I never trusted that bastard Jiminy

Americans like to think we’re big sports fans. We share camaraderie, drinks, and drunken stories over sports.

We taunt, we yell, and we fight with fans of opposing teams.

We are nothing compared to India.

While Americans get engaged in individual scrapes, India has organized fanaticism when it comes to their favorite sport of cricket.

The Indian national team recently squared off against rival Pakistan in a… match? An outing? A tea party? I don’t know what cricket games are called, and, quite frankly, I don’t want to know.

At any rate, India and Pakistan have been at odds since the nations were partitioned in 1947 by the British which had ruled the region. There have been four wars, multiple skirmishes, and plenty of standoffs. Their fight is largely over Kashmir, which both sides claim as their own, and which is currently controlled by India.

The game, therefore, is always of special significance to these two countries. This particular shindig was won by Pakistan.

Some 66 students from Kashmir at a university elsewhere in India were Pakistan supporters. They became excited when their favored side triumphed, and celebrated as sports fans are wont to do in such circumstances.

The local supporters of the Indian side took umbrage with this turn of events and hurled insults, and eventually stones, at the Pakistan fans.

Thankfully, the police soon showed up. They collected the Pakistan fans and drove them to the bus station, so they could ride back to their homes more than 500 miles away. The fans who threw stones were not arrested, but the university did expel the students.

Sorry if that was unclear. The university expelled the 66 Pakistan supporters.

Once word of this situation reached Indian officials though, some decided the expulsions weren’t the proper reaction to the situation. Because it didn’t go far enough. The now former students were threatened with sedition charges.

Thankfully, cooler heads prevailed, such as belonged to the chief minister of northern Uttar Pradesh state, which I figure is probably where the university is, but I don’t even know how to look that up. Akhilesh Yadav told state officials that the students should not face sedition charges, which carry possible life sentences. The reasoning given was that the students probably didn’t understand the gravity of their actions.

Which makes me feel like I just don't understand gravity.

Which makes me feel like I just don’t understand gravity.

Those in Kashmir were far more understanding. Cheering for the Pakistan team there was common, and firecrackers were lit often in the wake of the contest’s result. There were also chants of “Long Live Pakistan” and “We Want Freedom” which should probably be settled by something other than a cricket hootenanny.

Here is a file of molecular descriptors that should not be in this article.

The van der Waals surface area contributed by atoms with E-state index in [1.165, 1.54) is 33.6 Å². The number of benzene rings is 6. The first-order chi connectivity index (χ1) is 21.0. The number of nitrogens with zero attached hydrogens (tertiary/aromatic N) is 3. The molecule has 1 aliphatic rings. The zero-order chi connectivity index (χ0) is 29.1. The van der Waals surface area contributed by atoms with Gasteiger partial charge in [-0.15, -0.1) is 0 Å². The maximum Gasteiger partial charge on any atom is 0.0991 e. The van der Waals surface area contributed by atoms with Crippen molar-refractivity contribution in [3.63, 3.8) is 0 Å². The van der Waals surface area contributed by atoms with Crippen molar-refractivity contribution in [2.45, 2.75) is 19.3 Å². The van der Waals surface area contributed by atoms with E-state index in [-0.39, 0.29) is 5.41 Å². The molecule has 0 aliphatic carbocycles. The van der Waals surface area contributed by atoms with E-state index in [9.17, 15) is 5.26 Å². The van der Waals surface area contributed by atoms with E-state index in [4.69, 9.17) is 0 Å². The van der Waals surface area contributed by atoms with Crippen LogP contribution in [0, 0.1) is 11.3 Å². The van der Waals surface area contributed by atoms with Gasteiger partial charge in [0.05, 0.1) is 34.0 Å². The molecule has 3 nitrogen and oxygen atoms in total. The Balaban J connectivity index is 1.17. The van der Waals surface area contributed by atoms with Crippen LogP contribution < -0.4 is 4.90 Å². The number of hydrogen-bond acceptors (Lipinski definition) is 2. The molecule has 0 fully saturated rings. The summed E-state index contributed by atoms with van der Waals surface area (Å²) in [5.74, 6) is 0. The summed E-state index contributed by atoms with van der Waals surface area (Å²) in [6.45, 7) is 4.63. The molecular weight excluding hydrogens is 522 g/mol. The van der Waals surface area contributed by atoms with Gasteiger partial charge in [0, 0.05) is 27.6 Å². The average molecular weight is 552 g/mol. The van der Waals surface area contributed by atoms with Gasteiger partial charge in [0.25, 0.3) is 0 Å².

The top elected official in the Indian portion of Kashmir was also more understanding and practical when calling for the sedition charges to be dropped. Omar Abdullah said those charges would ruin the students’ futures and further alienate them. Abdullah explained his thoughts further in an interview:

“I don’t condone what they did, what they did was obviously wrong and misguided. That having been said, they are young … (Sedition charges) will further push them to the fringes.”

Yes, it could push them further to the fringes. They might start cheering for the Pakistani curling team.

So while there is no consensus on how far the punishment should go, or what the potential unintended consequences of those punishments would be, at least everyone in India is in agreement that these students cheering for their favorite sports team is a terrible, horrible, no good, very bad thing.

It's not even like they were cheering for the Yankees.

They’re treated as if they cheered for the Yankees (which would show they’re evil at heart).

While the threats of sedition charges have been dropped (at least for now), the students have a possible escape still available. The Pakistan government has issued a statement saying they would welcome the students with open hearts and institutions of higher learning. The only catch, I guess, is that they wouldn’t have an American call center job waiting for them upon graduation.

So yes, American sports fans, maybe you got drunk when your team won the championship. Maybe you yelled and chanted long into the night, making a public nuisance of yourself. Maybe you even got extremely caught up in the excitement and joined in on a riot, destroying property along the way. But I doubt you were ever threatened with sedition and a possible lifetime in jail. Prepare yourself so you do better next time, okay? We can’t let a fandom gap like this exist.

Cubs fans are naturally exempt from these preparations.

Cubs fans are naturally exempt from these preparations.

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